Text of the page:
by nathan oster
As wildfires rage out of control across Montana, its neighbor to the south has been relatively fortunate thus far. But with recent drought conditions drying up the same grasses that flourished after a wet spring, the potential for a similar devastation exists in Wyoming, too.
An incident Saturday morning near Shell illustrates how easily a fire can start — and spread.
Bill Hayes and Karen Hayes, who reside one mile west of Shell at 1470 Highway 14, were removing unwanted vegetation from the side of a hill and using a four-wheeler to move the slashed debris to place where it could be safely burned after drying.
“We kept going back and forth, from the bottom of the hill to the top of the hill,” said Bill. “Well at the bottom, the cheat grass is a foot high in some places, and when Karen made a trip down there at about 11 or 11:15, the muffler must have been hot enough that it sparked something.
“It was like throwing gasoline on a fire. There was a ‘poof’ — then it just took off.”
They called the county dispatch center, which immediately paged members of the Shell Fire Department. Personnel and equipment from the Greybull Fire Department arrived a short time later.
With the equipment they had, which included a shovel, the Hayes tried their best to slow the blaze, but to no avail. It spread onto Bureau of Land Management land, consuming a total of 72 acres before being brought under control.
Sarah Beckwith, in public affairs for the BLM Wyoming Wind River/Bighorn Basin District, said personnel and equipment from the Bighorn and Shoshone national forests and the BLM also responded to the fire.
Although there were several homes in close proximity, none were damaged. Two slurry bombers, summoned from the Greybull airport, were credited with helping to bring the fire under control.
Shell firefighters spent about two to three hours on scene before clearing.
“It’s very dry,” said Terry Mueller, one of the Shell firefighters who responded to the call. “And with hunters coming in soon, you just can’t be too careful. We’ve seen four-wheelers start fires. I’ve even seen bullets do it.”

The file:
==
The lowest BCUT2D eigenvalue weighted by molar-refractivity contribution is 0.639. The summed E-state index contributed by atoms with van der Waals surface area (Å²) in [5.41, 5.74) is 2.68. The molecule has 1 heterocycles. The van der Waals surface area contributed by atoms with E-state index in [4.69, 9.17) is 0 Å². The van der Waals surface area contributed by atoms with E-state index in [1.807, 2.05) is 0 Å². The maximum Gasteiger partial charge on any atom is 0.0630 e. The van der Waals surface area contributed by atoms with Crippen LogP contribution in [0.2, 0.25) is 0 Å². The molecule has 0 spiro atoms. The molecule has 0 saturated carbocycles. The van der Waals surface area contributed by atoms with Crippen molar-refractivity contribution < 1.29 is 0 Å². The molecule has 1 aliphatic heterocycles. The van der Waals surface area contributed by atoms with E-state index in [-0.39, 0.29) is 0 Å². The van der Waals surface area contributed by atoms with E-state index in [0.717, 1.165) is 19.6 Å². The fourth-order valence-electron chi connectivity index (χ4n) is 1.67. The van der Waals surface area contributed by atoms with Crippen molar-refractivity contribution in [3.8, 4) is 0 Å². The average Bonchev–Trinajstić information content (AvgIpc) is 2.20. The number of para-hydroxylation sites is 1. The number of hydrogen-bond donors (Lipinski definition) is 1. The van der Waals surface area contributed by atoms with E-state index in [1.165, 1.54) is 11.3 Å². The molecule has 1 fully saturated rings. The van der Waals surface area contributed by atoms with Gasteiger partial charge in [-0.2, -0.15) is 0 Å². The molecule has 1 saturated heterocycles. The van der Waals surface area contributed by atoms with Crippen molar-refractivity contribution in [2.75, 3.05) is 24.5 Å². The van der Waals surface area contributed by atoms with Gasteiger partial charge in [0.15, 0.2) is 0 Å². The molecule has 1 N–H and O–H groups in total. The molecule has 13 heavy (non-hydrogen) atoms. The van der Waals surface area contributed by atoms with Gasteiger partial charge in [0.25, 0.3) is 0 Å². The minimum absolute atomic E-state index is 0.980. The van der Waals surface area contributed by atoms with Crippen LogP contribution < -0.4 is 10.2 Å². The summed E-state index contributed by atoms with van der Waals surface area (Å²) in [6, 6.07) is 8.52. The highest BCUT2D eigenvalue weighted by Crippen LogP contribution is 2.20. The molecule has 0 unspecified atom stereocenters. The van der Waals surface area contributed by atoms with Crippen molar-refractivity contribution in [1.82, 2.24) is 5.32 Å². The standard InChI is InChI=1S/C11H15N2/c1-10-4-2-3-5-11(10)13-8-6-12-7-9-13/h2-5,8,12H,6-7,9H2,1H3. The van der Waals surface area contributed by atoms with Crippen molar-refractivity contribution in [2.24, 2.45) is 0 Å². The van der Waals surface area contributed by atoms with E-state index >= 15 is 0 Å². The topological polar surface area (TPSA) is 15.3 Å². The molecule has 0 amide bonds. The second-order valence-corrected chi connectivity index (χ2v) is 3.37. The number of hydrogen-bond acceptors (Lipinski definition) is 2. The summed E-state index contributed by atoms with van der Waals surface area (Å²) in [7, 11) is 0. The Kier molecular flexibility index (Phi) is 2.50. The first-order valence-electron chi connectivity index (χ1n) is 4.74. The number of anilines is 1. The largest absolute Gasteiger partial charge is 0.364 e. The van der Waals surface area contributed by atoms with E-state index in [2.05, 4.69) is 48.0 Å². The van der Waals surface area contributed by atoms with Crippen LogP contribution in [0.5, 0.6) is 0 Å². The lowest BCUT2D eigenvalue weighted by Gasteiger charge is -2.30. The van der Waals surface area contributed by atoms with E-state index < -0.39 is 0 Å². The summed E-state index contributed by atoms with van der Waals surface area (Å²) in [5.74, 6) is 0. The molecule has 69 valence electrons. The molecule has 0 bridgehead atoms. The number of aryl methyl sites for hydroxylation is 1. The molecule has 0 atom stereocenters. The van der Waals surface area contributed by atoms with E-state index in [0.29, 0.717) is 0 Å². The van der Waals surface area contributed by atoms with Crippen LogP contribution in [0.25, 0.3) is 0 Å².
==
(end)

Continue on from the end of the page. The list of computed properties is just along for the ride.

Brent Godfrey, the Big Horn County fire warden, agreed. “Any little spark is capable of setting off a fire,” he said.
To date, the only fire of note, besides the one in shell, was on the very southern tip of the county, off of Five Mile Road. Called in about a week earlier, it had started in the same way, only in an oilfield.
Bighorn National Forest firefighters spent Tuesday mopping up the Burnt Mountain fire in the Medicine Wheel Ranger District. Located about 4 miles northeast of Porcupine Ranger Station, it consumed about two acres. A lightning strike was identified as the cause. Firefighters were hoping to have it under control by sometime Wednesday afternoon.
Looking back on Saturday’s fire, Hayes said he is thankful that no homes or property was damaged, although he acknowledged that he’ll likely have to put in a new wooden fence post or two for his neighbor, Ken Jeziorski.
“I guess it’s a reminder that you always have to be extremely vigilant,” he said. “When it’s so dry, it can all happen so fast.”
Godfrey was asked about the haze that has settled in over the Big Horn Basin from the fires that are burning out of control in Montana. He said anyone with a breathing disorder should stay inside whenever possible.
“The only way the smoke is going to clear is if we get a wind that pushes it out of the valley,” he said.
Godfrey asks people to be extra careful and to put off burning if possible.